In 2013, I discovered Kickstarter and I was immediately hooked. To date, I’ve backed over 33 projects, mostly in the tech and design categories. Some have really delivered what they were offering, and others, not so much. In this post, I’m going to share my initial steps for planning the launch of my physical product on Kickstarter, that will ultimately be in the “Product Design” category.
Before we begin, I want to draw attention to the real purpose of a solid Pre-Campaign Strategy. Along with refining and developing your product, Pre-Campaign should be centered around Building a Community. Every day I wake up and think about how I can better our strategy to grow our product base.
Launching a Kickstarter campaign with the mindset of “If I build it, They will come” has proven time and time again to result in failed launches. Paralleling my journey to build a community, is our product development efforts, which I will go into in another post. (Click here!)
How to approach your Pre-Campaign
Time to be a stalker…
Let’s face it, your idea isn’t new. There have already been successful and unsuccessful projects similar to yours on crowdfunding platforms already. Whether you’re launching a new minimalist wallet, or a new kind of camera, no need to reinvent the wheel! You should do all you can to stalk their goods and bads on Kickstarter.
1. Research previous successful campaigns (at least 8-12 campaigns)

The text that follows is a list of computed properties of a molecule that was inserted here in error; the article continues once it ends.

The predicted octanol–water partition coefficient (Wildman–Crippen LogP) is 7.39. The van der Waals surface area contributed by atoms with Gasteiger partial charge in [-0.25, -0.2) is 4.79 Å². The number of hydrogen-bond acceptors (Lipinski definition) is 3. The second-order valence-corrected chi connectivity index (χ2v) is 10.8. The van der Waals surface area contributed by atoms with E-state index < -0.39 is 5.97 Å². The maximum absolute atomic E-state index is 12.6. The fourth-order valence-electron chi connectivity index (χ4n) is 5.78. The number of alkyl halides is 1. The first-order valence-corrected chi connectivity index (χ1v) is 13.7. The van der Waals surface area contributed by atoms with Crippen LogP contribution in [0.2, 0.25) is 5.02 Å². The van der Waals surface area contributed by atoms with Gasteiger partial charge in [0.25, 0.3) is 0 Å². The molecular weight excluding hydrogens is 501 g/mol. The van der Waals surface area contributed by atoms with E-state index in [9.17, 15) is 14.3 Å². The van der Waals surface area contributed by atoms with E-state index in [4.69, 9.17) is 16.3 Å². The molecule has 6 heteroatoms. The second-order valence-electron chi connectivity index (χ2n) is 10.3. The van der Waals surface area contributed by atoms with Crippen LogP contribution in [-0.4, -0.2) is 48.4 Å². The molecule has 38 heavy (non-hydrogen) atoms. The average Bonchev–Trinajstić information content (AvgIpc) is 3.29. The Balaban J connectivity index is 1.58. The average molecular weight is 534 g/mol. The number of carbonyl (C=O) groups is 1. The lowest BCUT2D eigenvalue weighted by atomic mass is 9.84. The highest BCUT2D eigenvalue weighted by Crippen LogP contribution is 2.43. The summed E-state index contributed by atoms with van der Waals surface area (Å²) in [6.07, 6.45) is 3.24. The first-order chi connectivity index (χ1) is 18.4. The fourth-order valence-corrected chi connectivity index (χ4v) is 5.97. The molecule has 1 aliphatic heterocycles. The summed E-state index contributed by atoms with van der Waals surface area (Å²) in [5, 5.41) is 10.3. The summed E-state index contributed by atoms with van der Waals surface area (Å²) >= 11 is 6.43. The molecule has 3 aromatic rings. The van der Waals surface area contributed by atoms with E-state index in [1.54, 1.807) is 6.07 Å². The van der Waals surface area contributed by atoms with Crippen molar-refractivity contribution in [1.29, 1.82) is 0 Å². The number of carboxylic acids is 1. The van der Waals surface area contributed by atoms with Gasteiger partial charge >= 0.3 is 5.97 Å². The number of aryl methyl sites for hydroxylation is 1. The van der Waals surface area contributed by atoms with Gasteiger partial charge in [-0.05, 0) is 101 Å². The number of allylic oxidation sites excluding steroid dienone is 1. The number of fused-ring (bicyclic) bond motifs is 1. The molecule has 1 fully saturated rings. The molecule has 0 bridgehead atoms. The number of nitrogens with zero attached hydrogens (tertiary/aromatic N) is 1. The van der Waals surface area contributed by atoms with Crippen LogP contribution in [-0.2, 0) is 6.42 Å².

- What did they do right?
- Write down the top 3 words to describe how their project page made you feel.
- What marketing methods did they use? You can use resources such as Kicktraq.com to dig a bit deeper and see their funding trends.
- Often times, if they have a huge launch success, that means they used some good pre-launch tactics such as thunderclap or a website landing page.
- Lastly, see who they targeted by doing a google search of them and see what kind of press they received!
- See spikes in their funding? What happened on those days?
There is SO much you can learn by dissecting successful campaigns.
2. Research previous unsuccessful campaigns (at least 5 campaigns)
- Ok, so there’s a reason why they flopped, right? Maybe it was their video, photos, or both!
- Pinpoint exactly where their failures were and make sure you don’t do the same.
- What was their message to their backers?
- Were they clear and genuine?
- Read the project updates.
- Read the comments (or at least skim them!)
Read, Engage, and Take Notes
Kickstarter has been around since 2009 and there are hundreds, if not thousands of advice blogs and lessons learned online from past creators. Read as much as you can from blogs to help you formulate a solid campaign that will really resonate.
Here are some of my favorite helpful Kickstarter reads to get you started:
- Stonemaier games blog (READ ALL OF THEM!)
- James Mathe blog
- Launchboom blog
- Posts on Medium (just search Kickstarter or Crowdfunding)
- How to write an effective pitch email
- Kickstarter Blog: How to make a good impression on the press
Also, a great place to learn about Kickstarter, directly from creators is a FB group founded by KS heavyweight champion creators called “Kickstarter Best Practices” and on Reddit /r/Kickstarter. It’s not a bad idea to start engaging on Reddit at this point anyway, since a lot of those people that are willing to even participate in a Kickstarter campaign are the same demographic that exists on the “front page of the internet”.
Connect with Influencers
There are already a number of bloggers and writers already wanting to share and link your content. The problem is, how do you find them, and how do you get their attention amongst the sea of hundreds of pitches they already get each and every day? This I will share my strategy in another blog post, for another day so stay tuned for more!